9 Nov 2010

Trade before human rights for David Cameron in China?

Just been speaking to Ai Weiwei, the co-designer of the Beijing Olympic Stadium, who’s been under house arrest for the last few days. He’s now out, but expecting to be confined again some time soon. We met at a restaurant in Beijing.

He said that David Cameron had to take a harder line with the Chinese leadership and scoffed at his claim that he was giving them anything resembling a firm message.

David Cameron’s plane was packed with¬† business folk and you get the powerful impression this is a trade delegation first and last.

David Cameron doesn’t look like a man who is going to bang the table over human rights and he follows a long tradition. You get a flavour of that tradition in this blog from The Economist – especially the anecdote in the last 2 paragraphs.

A former diplomat who attended meetings between the British and Chinese leaders in the not so distant past told me that on one occasion the UK delegation simply pointed at documents on the table that were minutes from the separate “dialogue” between Chinese and British officials¬† on human rights and said words to the effect “we know about that, of course.”

There will be plenty – some of them business leaders on this trip – urging David Cameron not to rock the boat on trade for the sake of pleasing a domestic UK audience on human rights. The trade deals out of this trip might not match the billions pulled in by President Sarkozy’s last meeting with the Chinese but the PM thinks trade could increase substantially over the next decade and beyond and he thinks if the Chinese think he’s lecturing them they will take their business elsewhere.

Tweets by @garygibbonblog

2 reader comments

  1. Philip says:

    I doubt whether the Chinese are all that bothered whether we speak out about human rights or not. We just aren’t important enough. Besides, from a country that forced the Chinese to consume vast amounts of opium in the 19th century, I doubt whether the Chinese regard us as having much moral authority anyway. There is practically no tradition of democracy or even free speech in China & it seems to me it will only develop as the Chinese people become richer & ordinary people are more exposed to different values. The Chinese might also have noted that democracy doesn’t seemed to have helped the West avoid an immense recession (from which they are largely bailing us out) and that it seems to produce opposite sides pouring more & more venom over each other, rather than work in a spirit of constructive compromise. (Juts read comments on blogs @ C4 or BBC & you’ll see what I mean: also Tea Party in US). And there’s no point in demanding democracy and freedom of speech for the sake of it. It’s just playing tothe gallery. Moreover, those that get taken in by it – not least in Russia – tend to end up dead.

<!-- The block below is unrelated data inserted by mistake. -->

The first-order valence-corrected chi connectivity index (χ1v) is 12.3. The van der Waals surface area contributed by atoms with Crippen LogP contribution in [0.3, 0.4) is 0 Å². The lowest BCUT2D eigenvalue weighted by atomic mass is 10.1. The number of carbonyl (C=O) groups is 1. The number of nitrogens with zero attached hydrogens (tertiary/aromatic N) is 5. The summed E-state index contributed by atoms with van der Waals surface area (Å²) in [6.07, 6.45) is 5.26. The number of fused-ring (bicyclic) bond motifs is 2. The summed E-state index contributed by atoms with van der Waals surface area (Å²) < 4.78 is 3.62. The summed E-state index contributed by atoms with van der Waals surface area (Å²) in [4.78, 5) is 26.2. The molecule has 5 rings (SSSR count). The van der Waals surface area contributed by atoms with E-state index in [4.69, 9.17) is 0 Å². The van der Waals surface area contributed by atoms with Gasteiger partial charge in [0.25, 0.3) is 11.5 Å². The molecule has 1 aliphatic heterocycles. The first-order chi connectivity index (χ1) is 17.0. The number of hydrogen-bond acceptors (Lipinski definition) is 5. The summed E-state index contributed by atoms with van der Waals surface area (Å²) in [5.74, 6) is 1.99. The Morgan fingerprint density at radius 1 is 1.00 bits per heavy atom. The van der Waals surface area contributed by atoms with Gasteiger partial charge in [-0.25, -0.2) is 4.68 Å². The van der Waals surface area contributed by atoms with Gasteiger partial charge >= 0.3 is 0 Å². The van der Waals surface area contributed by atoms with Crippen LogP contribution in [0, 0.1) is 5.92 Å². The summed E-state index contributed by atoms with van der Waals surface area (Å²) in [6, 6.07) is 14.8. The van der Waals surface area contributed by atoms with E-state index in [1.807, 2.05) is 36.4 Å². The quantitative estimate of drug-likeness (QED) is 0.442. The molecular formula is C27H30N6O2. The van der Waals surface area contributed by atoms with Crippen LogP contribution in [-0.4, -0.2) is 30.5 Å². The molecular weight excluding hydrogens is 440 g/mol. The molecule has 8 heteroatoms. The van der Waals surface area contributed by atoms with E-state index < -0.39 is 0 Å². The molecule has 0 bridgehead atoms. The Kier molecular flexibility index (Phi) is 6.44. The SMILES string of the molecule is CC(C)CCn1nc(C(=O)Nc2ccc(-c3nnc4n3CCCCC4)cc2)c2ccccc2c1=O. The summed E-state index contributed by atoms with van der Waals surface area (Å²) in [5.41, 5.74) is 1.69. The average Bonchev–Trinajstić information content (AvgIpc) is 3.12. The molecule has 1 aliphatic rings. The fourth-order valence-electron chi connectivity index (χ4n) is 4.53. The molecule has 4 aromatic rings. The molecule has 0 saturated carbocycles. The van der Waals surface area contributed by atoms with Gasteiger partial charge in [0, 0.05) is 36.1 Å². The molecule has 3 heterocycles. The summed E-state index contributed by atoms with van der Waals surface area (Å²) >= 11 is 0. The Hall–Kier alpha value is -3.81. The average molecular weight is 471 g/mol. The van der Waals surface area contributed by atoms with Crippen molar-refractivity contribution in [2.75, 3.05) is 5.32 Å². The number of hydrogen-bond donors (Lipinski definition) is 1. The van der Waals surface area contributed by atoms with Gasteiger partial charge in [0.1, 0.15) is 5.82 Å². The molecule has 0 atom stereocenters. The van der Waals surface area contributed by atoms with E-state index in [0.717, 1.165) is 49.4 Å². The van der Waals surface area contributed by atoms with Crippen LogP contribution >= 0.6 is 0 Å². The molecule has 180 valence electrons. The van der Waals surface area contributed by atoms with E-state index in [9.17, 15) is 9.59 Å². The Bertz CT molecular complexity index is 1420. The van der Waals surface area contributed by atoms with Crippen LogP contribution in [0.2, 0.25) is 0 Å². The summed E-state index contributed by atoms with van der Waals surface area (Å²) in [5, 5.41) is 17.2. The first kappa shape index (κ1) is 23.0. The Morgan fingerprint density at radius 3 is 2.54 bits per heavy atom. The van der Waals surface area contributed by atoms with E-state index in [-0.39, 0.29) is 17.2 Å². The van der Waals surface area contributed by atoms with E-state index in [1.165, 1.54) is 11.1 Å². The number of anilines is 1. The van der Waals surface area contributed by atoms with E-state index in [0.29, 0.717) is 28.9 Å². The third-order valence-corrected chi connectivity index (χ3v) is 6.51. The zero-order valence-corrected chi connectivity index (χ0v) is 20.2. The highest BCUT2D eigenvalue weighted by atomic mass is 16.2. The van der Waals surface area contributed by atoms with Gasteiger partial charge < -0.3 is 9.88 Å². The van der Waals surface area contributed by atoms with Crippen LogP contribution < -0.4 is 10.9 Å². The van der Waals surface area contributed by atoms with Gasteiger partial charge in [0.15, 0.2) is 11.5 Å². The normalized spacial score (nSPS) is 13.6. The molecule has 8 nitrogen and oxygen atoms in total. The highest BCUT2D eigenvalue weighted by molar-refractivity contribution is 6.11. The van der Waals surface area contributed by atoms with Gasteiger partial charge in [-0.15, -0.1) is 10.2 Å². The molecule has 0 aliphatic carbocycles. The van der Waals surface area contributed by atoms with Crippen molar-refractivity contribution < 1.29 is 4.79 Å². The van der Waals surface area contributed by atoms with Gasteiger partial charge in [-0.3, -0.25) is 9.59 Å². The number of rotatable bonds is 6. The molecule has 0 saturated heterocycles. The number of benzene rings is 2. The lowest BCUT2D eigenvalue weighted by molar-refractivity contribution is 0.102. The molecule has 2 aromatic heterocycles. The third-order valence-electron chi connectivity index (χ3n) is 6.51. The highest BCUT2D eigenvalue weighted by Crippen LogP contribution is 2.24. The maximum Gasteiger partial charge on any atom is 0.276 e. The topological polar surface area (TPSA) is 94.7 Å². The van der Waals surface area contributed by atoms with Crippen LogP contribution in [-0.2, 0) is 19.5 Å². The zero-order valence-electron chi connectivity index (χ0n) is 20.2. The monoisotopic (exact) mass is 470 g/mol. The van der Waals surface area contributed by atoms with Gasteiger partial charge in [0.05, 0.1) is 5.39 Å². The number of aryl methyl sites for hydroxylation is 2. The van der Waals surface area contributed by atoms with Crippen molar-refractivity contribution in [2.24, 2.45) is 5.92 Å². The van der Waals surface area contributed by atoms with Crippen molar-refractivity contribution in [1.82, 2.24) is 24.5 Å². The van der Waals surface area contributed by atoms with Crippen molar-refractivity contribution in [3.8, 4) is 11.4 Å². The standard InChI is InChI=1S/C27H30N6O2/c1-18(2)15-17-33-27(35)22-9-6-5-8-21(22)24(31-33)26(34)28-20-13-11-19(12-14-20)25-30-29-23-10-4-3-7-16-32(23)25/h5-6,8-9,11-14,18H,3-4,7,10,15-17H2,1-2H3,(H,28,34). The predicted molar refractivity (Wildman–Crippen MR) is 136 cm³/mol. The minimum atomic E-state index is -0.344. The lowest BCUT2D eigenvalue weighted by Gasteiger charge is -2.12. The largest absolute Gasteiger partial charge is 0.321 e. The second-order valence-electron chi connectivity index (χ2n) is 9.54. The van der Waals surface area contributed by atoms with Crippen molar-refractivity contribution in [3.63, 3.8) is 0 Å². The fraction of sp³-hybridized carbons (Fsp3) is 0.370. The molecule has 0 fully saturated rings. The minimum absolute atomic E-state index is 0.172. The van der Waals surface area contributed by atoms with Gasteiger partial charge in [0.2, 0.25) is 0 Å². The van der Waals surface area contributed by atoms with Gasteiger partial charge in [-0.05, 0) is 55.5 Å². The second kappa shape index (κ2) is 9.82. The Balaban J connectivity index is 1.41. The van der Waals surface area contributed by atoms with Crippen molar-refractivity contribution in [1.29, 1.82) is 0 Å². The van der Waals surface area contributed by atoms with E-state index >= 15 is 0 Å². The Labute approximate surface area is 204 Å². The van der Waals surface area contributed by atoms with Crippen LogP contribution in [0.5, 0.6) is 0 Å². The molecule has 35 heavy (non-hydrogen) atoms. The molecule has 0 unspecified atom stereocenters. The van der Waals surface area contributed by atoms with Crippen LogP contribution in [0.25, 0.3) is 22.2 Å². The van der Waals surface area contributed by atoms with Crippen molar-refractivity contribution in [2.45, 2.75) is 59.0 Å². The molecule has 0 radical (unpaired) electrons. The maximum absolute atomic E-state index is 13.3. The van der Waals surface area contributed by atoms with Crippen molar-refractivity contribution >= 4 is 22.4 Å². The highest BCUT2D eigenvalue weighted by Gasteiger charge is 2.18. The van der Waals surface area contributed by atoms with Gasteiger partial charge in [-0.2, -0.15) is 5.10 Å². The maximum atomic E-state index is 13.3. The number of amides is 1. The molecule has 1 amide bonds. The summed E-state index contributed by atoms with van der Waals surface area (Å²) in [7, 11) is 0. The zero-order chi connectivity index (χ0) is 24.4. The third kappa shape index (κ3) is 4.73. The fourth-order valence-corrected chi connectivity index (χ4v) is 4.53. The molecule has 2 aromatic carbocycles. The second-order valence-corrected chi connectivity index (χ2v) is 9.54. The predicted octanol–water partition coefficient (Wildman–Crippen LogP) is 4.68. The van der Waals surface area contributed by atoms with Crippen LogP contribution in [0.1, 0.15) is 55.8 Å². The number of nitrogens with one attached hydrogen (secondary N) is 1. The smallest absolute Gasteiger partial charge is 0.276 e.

2. Gordon Smith says:

    Anti-sentiments to wards China spiraling out of control in Washington DC that could spark a trade war. Then what chances has human rights and where do we stand, shoulder to shoulder?

    Future at me

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